Obesity is a global public health problem that contributes to poor health and reduced quality of life for many.1 Average body weights have been increasing and obesity rates have been rising in most countries in the world over the past three decades in adults and children.1-4 While there is some indication that rates have levelled off they remain high. In the US, about 35 per cent of the adult population are obese and another third are overweight.1-4 In the UK, adult obesity is increasing. In 2011, 26 per cent of men and 29 per cent of women were obese.5 Despite clear recognition of the problem obesity presents to health and quality of life, efforts to reduce obesity have not met with any wide-scale success.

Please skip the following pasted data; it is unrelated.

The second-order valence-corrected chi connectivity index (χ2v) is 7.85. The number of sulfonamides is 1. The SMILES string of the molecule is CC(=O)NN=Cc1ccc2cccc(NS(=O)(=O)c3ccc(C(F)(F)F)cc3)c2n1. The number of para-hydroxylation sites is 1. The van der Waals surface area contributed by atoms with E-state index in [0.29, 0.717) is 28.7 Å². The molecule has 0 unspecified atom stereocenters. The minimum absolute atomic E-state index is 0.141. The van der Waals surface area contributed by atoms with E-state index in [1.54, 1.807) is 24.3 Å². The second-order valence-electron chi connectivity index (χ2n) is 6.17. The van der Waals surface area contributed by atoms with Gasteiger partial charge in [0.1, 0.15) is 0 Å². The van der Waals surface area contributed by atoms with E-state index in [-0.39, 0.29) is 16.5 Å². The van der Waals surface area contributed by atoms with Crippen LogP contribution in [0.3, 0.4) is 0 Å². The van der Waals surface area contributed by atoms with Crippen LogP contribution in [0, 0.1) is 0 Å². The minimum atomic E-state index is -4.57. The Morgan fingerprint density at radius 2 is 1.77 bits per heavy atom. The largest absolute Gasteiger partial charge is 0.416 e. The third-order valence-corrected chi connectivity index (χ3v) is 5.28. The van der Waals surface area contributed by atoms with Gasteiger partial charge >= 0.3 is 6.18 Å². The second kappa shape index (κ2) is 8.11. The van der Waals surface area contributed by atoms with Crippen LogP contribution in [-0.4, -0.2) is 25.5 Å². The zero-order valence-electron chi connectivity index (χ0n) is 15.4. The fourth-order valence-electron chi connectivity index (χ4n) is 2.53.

An article in Science in 2003 suggested a paradigm shift in prioritising strategies to reduce obesity.6 It used an energy balance framework to examine how obesity became so prevalent in the US and considered the likely success of different strategies to reduce body weight and obesity. The term 'energy gap' was coined to estimate the degree of behaviour change required for specific changes in body weight. It concluded that the energy gap for preventing weight gain was small and that a 'small changes' approach to preventing excessive weight gain could be effective in helping combat obesity.
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